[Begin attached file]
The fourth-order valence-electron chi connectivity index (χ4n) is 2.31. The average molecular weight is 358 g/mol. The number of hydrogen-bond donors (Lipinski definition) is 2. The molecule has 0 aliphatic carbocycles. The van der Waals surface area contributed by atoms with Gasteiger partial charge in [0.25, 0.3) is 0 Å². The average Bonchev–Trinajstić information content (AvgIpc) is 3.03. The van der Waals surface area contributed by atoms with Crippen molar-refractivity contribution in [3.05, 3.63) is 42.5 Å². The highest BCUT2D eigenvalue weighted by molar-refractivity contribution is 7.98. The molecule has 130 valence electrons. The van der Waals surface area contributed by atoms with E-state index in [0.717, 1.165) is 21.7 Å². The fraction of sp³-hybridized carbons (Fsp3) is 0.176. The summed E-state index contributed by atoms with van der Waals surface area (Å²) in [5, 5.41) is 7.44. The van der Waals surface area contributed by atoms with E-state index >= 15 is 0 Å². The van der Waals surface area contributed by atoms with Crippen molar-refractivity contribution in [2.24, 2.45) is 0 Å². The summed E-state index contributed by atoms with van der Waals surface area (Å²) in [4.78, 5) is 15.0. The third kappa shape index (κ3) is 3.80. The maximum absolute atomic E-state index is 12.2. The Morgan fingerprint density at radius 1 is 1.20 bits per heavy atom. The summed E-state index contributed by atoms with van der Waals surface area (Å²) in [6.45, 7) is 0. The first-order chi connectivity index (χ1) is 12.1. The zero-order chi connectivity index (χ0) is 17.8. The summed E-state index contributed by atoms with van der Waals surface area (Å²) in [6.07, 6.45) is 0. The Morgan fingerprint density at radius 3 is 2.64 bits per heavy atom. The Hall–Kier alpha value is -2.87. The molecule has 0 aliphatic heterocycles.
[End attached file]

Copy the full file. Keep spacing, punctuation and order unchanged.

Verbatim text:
The fourth-order valence-electron chi connectivity index (χ4n) is 2.31. The average molecular weight is 358 g/mol. The number of hydrogen-bond donors (Lipinski definition) is 2. The molecule has 0 aliphatic carbocycles. The van der Waals surface area contributed by atoms with Gasteiger partial charge in [0.25, 0.3) is 0 Å². The average Bonchev–Trinajstić information content (AvgIpc) is 3.03. The van der Waals surface area contributed by atoms with Crippen molar-refractivity contribution in [3.05, 3.63) is 42.5 Å². The highest BCUT2D eigenvalue weighted by molar-refractivity contribution is 7.98. The molecule has 130 valence electrons. The van der Waals surface area contributed by atoms with E-state index in [0.717, 1.165) is 21.7 Å². The fraction of sp³-hybridized carbons (Fsp3) is 0.176. The summed E-state index contributed by atoms with van der Waals surface area (Å²) in [5, 5.41) is 7.44. The van der Waals surface area contributed by atoms with E-state index >= 15 is 0 Å². The van der Waals surface area contributed by atoms with Crippen molar-refractivity contribution in [2.24, 2.45) is 0 Å². The summed E-state index contributed by atoms with van der Waals surface area (Å²) in [4.78, 5) is 15.0. The third kappa shape index (κ3) is 3.80. The maximum absolute atomic E-state index is 12.2. The Morgan fingerprint density at radius 1 is 1.20 bits per heavy atom. The summed E-state index contributed by atoms with van der Waals surface area (Å²) in [6.45, 7) is 0. The first-order chi connectivity index (χ1) is 12.1. The zero-order chi connectivity index (χ0) is 17.8. The summed E-state index contributed by atoms with van der Waals surface area (Å²) in [6.07, 6.45) is 0. The Morgan fingerprint density at radius 3 is 2.64 bits per heavy atom. The Hall–Kier alpha value is -2.87. The molecule has 0 aliphatic heterocycles.